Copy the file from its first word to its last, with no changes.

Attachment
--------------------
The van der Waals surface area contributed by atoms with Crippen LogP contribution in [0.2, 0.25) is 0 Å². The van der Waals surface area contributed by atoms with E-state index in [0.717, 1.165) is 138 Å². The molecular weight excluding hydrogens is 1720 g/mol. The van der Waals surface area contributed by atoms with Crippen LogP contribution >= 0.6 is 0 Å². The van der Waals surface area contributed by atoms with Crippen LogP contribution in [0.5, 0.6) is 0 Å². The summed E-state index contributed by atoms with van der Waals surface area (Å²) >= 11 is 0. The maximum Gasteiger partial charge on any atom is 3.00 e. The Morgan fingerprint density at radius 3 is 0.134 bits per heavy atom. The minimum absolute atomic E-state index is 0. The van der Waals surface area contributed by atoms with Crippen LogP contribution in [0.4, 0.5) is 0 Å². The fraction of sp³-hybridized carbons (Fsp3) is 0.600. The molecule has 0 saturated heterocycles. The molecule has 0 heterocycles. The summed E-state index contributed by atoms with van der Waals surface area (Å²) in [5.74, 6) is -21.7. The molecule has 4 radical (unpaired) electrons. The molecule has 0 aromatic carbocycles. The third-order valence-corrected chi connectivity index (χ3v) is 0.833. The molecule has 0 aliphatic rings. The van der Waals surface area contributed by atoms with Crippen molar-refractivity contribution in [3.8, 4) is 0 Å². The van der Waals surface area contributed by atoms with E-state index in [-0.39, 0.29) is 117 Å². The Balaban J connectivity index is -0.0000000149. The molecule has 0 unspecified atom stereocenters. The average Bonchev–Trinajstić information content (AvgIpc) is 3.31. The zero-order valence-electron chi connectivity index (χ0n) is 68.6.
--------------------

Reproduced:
The van der Waals surface area contributed by atoms with Crippen LogP contribution in [0.2, 0.25) is 0 Å². The van der Waals surface area contributed by atoms with E-state index in [0.717, 1.165) is 138 Å². The molecular weight excluding hydrogens is 1720 g/mol. The van der Waals surface area contributed by atoms with Crippen LogP contribution >= 0.6 is 0 Å². The van der Waals surface area contributed by atoms with Crippen LogP contribution in [0.5, 0.6) is 0 Å². The summed E-state index contributed by atoms with van der Waals surface area (Å²) >= 11 is 0. The maximum Gasteiger partial charge on any atom is 3.00 e. The Morgan fingerprint density at radius 3 is 0.134 bits per heavy atom. The minimum absolute atomic E-state index is 0. The van der Waals surface area contributed by atoms with Crippen LogP contribution in [0.4, 0.5) is 0 Å². The fraction of sp³-hybridized carbons (Fsp3) is 0.600. The molecule has 0 saturated heterocycles. The molecule has 0 heterocycles. The summed E-state index contributed by atoms with van der Waals surface area (Å²) in [5.74, 6) is -21.7. The molecule has 4 radical (unpaired) electrons. The molecule has 0 aromatic carbocycles. The third-order valence-corrected chi connectivity index (χ3v) is 0.833. The molecule has 0 aliphatic rings. The van der Waals surface area contributed by atoms with Crippen molar-refractivity contribution in [3.8, 4) is 0 Å². The van der Waals surface area contributed by atoms with E-state index in [-0.39, 0.29) is 117 Å². The Balaban J connectivity index is -0.0000000149. The molecule has 0 unspecified atom stereocenters. The average Bonchev–Trinajstić information content (AvgIpc) is 3.31. The zero-order valence-electron chi connectivity index (χ0n) is 68.6.